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Parliament’s Public Accounts Committee (PAC) has urged the Ministry of Defence (MoD) to set out the development of its IT programmes to support the more effective management of its inventories.
The call has come within a report from the committee that says the ministry does not have the powers needed to deal with the fragmentation of its inventory management and that this could have serious consequences for the armed forces.
It follows a report last year from the National Audit Office that said ageing IT systems are contributing to persistent problems in the management of inventories for national defence.
The PAC report reiterates the point, highlighting that the Royal Navy’s base inventory management system can record that an item is unserviceable but not why, which makes it more difficult to arrange repairs.
It adds that the fragmented nature of data systems in MoD bodies, with 89 in use, can prevent staff from obtaining a deep understanding of inventories.
There has been some success with the Logistics Commodities and Services Transformation (LCST) contract, agreed in 2015 with the Team Leidos consortium, and the PAC says the MoD should inform it of lessons learned from this and of the progress in merging the contract with others.
“In particular, the MoD should set out how well the IT software programmes are being developed to support the logistics consolidation,” the report says.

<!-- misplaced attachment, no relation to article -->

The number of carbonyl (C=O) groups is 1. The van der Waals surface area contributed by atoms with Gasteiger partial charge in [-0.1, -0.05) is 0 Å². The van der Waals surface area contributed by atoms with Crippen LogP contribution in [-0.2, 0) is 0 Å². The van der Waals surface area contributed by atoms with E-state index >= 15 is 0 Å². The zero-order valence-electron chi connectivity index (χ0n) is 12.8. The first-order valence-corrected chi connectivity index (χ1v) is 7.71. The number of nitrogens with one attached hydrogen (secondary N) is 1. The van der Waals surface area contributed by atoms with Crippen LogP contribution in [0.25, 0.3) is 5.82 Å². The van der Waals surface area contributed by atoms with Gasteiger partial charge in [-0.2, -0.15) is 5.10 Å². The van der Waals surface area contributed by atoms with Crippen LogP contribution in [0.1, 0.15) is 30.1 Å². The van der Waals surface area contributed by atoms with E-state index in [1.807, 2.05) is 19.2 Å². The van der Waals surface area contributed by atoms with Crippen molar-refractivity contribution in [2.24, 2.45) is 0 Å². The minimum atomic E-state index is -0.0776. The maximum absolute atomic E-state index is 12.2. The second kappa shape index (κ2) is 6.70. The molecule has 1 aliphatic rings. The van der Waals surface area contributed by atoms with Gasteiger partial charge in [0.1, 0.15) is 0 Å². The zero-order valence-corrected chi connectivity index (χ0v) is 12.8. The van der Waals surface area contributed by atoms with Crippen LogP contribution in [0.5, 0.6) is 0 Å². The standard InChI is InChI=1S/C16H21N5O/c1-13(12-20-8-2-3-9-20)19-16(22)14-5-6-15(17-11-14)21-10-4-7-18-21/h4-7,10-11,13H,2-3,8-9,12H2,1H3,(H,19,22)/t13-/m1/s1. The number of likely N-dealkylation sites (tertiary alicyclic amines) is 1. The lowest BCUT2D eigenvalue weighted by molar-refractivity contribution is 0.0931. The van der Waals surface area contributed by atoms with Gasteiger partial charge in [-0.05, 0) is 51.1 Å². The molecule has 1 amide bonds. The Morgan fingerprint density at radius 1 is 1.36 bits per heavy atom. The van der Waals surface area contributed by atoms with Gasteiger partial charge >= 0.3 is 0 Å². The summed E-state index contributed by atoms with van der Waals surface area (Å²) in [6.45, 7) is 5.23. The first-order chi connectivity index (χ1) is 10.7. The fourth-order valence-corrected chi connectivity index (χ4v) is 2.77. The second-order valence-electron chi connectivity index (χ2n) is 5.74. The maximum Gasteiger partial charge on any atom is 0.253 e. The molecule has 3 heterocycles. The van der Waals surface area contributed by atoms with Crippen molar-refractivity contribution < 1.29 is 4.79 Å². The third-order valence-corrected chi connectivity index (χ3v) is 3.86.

It also points to the ministry’s Bridging the Gap project, under which the Army and Royal Navy are moving onto an upgraded version of the Royal Air Force’s more modern inventory system, saying this will not alone address the existing gaps in data.
In response, it recommends that within six months the MoD should provide an update on the progress of the project, and any other measures it is taking to improve the quality of its inventory data.
The PAC also expresses concerns that new posts established by the MoD to bring coherence to inventory management do not have the powers needed to deal with the fragmented system, instead relying on using its influence more informally to improve the situation.
Committee chair Meg Hillier MP said: “Our committee warned over a decade ago of waste and fragmentation in the MoD’s supply systems, and our report finds that many of those problems remain unresolved and without the right powers to address them.
“We were also concerned to hear as part of our inquiry that a contract for a £515 million programme to address data gaps was awarded to a large defence prime contractor without a competitive tendering process.
“The MoD must of course continue to do everything in its power to address these issues at pace while ensuring value for money. Blind spots in the system must be brought into sharp focus, and lessons from the war in Ukraine and the pandemic urgently implemented to ensure resilient supply.”